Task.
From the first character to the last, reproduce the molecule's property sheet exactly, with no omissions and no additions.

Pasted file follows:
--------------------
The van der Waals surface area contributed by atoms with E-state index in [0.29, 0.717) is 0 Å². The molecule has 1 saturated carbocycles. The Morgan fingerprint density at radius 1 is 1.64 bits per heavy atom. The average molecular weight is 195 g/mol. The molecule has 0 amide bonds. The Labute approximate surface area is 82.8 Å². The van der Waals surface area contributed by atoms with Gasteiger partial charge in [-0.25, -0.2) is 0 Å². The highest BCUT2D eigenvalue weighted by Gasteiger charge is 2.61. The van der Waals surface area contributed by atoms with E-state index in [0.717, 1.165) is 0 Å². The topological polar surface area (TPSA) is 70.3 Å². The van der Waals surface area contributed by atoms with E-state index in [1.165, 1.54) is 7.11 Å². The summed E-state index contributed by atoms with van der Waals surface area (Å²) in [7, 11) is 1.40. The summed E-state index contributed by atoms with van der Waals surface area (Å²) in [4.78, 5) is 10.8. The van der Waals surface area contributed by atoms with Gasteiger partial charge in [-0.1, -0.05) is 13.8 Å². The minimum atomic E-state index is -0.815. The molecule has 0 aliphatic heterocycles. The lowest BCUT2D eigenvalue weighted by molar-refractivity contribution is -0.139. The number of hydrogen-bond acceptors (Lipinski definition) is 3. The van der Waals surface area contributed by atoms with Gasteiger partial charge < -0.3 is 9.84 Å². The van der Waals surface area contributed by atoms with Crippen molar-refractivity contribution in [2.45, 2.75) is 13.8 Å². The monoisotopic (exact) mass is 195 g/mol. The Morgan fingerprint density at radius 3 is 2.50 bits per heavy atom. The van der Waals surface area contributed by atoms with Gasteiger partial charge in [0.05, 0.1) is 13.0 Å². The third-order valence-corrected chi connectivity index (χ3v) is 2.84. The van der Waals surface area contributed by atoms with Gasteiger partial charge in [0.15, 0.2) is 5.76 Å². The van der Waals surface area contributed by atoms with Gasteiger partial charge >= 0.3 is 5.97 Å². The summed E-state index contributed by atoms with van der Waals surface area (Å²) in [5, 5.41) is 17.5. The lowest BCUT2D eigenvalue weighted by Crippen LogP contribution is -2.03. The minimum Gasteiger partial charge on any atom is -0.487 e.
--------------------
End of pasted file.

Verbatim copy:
The van der Waals surface area contributed by atoms with E-state index in [0.29, 0.717) is 0 Å². The molecule has 1 saturated carbocycles. The Morgan fingerprint density at radius 1 is 1.64 bits per heavy atom. The average molecular weight is 195 g/mol. The molecule has 0 amide bonds. The Labute approximate surface area is 82.8 Å². The van der Waals surface area contributed by atoms with Gasteiger partial charge in [-0.25, -0.2) is 0 Å². The highest BCUT2D eigenvalue weighted by Gasteiger charge is 2.61. The van der Waals surface area contributed by atoms with E-state index in [0.717, 1.165) is 0 Å². The topological polar surface area (TPSA) is 70.3 Å². The van der Waals surface area contributed by atoms with E-state index in [1.165, 1.54) is 7.11 Å². The summed E-state index contributed by atoms with van der Waals surface area (Å²) in [7, 11) is 1.40. The summed E-state index contributed by atoms with van der Waals surface area (Å²) in [4.78, 5) is 10.8. The van der Waals surface area contributed by atoms with Gasteiger partial charge in [-0.1, -0.05) is 13.8 Å². The minimum atomic E-state index is -0.815. The molecule has 0 aliphatic heterocycles. The lowest BCUT2D eigenvalue weighted by molar-refractivity contribution is -0.139. The number of hydrogen-bond acceptors (Lipinski definition) is 3. The van der Waals surface area contributed by atoms with Gasteiger partial charge < -0.3 is 9.84 Å². The van der Waals surface area contributed by atoms with Crippen molar-refractivity contribution in [2.45, 2.75) is 13.8 Å². The monoisotopic (exact) mass is 195 g/mol. The Morgan fingerprint density at radius 3 is 2.50 bits per heavy atom. The van der Waals surface area contributed by atoms with Gasteiger partial charge in [0.05, 0.1) is 13.0 Å². The third-order valence-corrected chi connectivity index (χ3v) is 2.84. The van der Waals surface area contributed by atoms with Gasteiger partial charge in [0.15, 0.2) is 5.76 Å². The van der Waals surface area contributed by atoms with Gasteiger partial charge >= 0.3 is 5.97 Å². The summed E-state index contributed by atoms with van der Waals surface area (Å²) in [5, 5.41) is 17.5. The lowest BCUT2D eigenvalue weighted by Crippen LogP contribution is -2.03. The minimum Gasteiger partial charge on any atom is -0.487 e.